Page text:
My clients Jim and Pam were excited about their first real estate purchase. They were friends as well as clients, so our conversation over dinner turned into a mixture of personal and business. They had a successful business and up until now had put all of their time, energy and money into the business.
It was paying off now and they had more time. Jim was a great handyman kind of guy so the plan was to buy a fixer upper and turn it into a rental. The houses where we lived were just too expensive to make sense as rentals. The rents would never cover the investment you’d have to make in the home.
So they looked in another state that they knew well. Jim went off by himself to buy, but he kept sending Pam pictures. The dinner we were having together was a celebration an unveiling of what they’d bought.
“Well, the deals were so good, I didn’t want to buy just one,” Jim began. “I bought 3.”
Pam jumped in, “And I made sure they were good properties. The kind I would want to live in,” she said and hesitated, looking at Jim. “That is, after Jim fixes them up.”
That was the first red flag. This might not be a good investment after all. When a client says they want investments just like they would live in, chances are they are buying higher end houses. The best deals are usually working-class homes.
Jim and Pam’s neighborhood was anything but working class, with the custom pools, expansive landscaping, custom cherry wood cabinetry, home entertainment systems and ensuite bathrooms for each of the 6 bedrooms.
If the houses they bought were up to that standard, or rather would be after Jim “fixed” them, I wasn’t sure how good the investment would be.
I asked about the budget and expected return once the properties were rehabbed and rented. From the dazed look, I knew that was the first time they had considered that.
Red Flag #2: Buying an investment property with emotion instead of analysis.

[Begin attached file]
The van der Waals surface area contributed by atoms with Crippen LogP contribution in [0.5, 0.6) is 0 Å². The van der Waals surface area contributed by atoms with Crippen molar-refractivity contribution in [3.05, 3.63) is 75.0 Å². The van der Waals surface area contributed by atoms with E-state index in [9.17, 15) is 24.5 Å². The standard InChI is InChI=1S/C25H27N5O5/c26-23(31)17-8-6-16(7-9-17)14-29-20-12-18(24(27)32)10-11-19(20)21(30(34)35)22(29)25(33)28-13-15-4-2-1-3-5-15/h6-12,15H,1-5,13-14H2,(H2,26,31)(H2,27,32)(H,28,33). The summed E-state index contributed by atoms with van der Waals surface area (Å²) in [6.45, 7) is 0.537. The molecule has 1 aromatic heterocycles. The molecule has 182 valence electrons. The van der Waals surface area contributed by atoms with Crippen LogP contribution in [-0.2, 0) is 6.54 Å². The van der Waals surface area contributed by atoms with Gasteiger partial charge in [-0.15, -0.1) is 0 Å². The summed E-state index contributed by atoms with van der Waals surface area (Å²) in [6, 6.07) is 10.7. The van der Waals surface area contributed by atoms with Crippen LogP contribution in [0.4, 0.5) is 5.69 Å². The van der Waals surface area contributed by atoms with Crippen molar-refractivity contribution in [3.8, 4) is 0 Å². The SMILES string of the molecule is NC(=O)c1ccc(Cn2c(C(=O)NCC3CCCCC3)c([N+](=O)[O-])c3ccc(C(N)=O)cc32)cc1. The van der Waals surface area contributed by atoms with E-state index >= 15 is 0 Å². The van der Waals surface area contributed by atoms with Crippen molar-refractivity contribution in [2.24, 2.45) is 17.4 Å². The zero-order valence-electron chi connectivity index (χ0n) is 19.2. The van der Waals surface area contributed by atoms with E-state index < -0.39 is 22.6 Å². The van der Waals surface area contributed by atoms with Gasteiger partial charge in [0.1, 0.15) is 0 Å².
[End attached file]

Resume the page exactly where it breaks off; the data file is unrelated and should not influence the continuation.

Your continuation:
Richard and I have had a lot of fixer upper properties that we rent out. Buy the right property and set a preliminary budget. Make sure you have financing figured out. If you can’t do it for cash, how will you fund the fixing part? If it’s credit card debt, plan for a quick out from that high interest rate solution. That could mean a cash-out refi, but make sure you and the property would qualify and that you won’t have to carry big balances on your credit cards for any length of time.
I didn’t want to be a wet blanket, especially at a social dinner so we agreed to meet to talk about the purchases later that week.
When we did, Jim had already seen where the conversation was going to go. He had put together a spreadsheet analysis with the purchase price of the properties, the estimated cost of the rehab and estimated rental income. And, of course, he’d factored in the insurance and property tax cost. Even if they could get a cash out refi (and it didn’t look promising), the mortgage payment would be higher than the rent they would receive.
They could continue to carry the property expenses with credit card debt, but that just made the numbers worse.
They had already closed on the houses so there was no way to back out. And even though there was appreciation in the area, it wasn’t enough in just a couple of weeks to cover all their closing costs.
We penciled out a couple of solutions. Buy and hold. Rent to own to get a better return. Keep one of the properties and sell the others.
In the end, they sold all the properties for pretty much what they’d paid. The closing costs were out of pocket though, a lesson learned.
The moral of this true story is that you have to do your analysis first before you buy real estate investments. Buy like a real estate investor, not a home buyer, if you want to make money as an investor.
On Saturday, 9/18/2021, real estate investor and advisor Matt Bowles and I are putting on a free webinar at 9 am Pacific. If you can’t make it, or you’re reading this blog afterwards, you can go to USTaxAid.com to download your copy. (It’s available when you sign up for tax updates).
To join the real estate webinar, go to LINK.